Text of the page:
A parting shot. We did not have a “long winter of discontent” Joseph. Labour supporters might have had one – a discontent stemming from this mentality where an electoral loss is comparable to “id-duluri” and brings about words of “niket”. The intelligent voters have had a long winter of having no choice, of worrying that Sant’s patchwork of a party gets to government without a clue about how to govern, of starting their calculations of how to vote by saying “Definitely not Labour”, of an electoral system that disenfranchises them from the word go… in the meantime there has been a government by default that knows how to get many things right but then slips on the obvious and irritates with the arrogance caused by complacency. What we ache for is new politics and new options – and tangible proof that this is not another pie in the sky.

I’m off to buy a wi-fi system for the house and a new kettle – Maltese water is seriously damaging to these damn things – that’s the third kettle I go through in this flat (while good old faithful Luxembourg kettle still soldiers on after four years).

Quote/expression of the day: A watched pot never boils.

Post Scrotum: Speaking of pots and kettles, here is an interesting quote from David Agius’ article, also in today’s Times:

“It’s amazing that while the Nationalist Party is always thinking of ways to strengthen democracy, the MLP is constantly in a destructive mood. Their revenge urge easily takes over and they constantly think of ways to restrict democracy. They crave government control – big government and individual restrictions.”

5 responses to “A Watched Pot

  1. I had forgotten that in Paceville you wake up to the sounds of jackhammers and workers risking their life on precarious scaffoldings. Quite a contrast to the birds of Parc de Merl or the ultra-safe workers who refitted the toiture at Rue de Bragance a couple of weeks ago. = kemm inti kbir!!!!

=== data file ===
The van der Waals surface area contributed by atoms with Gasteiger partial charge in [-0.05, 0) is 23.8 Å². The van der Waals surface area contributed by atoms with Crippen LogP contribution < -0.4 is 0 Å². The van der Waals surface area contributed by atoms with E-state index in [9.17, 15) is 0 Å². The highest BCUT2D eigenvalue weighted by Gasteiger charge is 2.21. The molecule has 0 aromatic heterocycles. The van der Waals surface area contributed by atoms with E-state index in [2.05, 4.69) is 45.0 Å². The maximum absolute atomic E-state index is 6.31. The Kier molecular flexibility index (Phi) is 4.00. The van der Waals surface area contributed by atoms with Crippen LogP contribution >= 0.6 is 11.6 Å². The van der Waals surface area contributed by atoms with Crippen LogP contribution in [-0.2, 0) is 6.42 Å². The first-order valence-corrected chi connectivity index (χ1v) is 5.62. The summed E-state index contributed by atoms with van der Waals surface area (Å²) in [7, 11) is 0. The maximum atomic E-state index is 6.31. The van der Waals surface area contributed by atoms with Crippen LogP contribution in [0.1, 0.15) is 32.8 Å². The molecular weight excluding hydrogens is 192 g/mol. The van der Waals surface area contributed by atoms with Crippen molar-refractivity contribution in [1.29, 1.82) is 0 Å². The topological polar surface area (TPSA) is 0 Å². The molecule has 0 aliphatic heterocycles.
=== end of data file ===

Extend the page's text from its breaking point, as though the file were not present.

Been doing the rounds and generally stuffing the good old stomach. Family first of course – time to meet the bloggers later (remember Thursday at San Remo Restaurant, Mosta – yes the menu is described in Sandro fashion but I am told that it is one of the best restaurants serving up fenek and whatnot). = Iva, vera restaurant tal-genn pero’ L-GIMGHA mhux IL-HAMIS u fit-8.00P.M. minnhabba li xi whud iridu jitilqu kmieni.

  2. fabrizioellul

    thanks to my dear neighbors I woke up to the anthem of the MLP. What a glorious way to start the morning. I switched the Tv and saw Muscat mime the words. Like you, I switched channel; not a big fan of Karaoke.

    Yet, I’m quite looking forward to Muscat. He seems to have started off well.

    He might be the one after all. Probably, like Gonzi he is able to walk on water too.

  3. danny attard

    Excellent observations. Keep them coming. Could not quite understand the context to the Dagius quote. Sounded a bit like an alfred sant post 1998 angry. Happy hol

  4. Now that’s truly ground-breaking: supporting the PM’s bit to keep ST. Like you half-expected Muscat to say “In true MLPN tradition we’ll make sure Gonzi has a hard time convincing ST to stay”.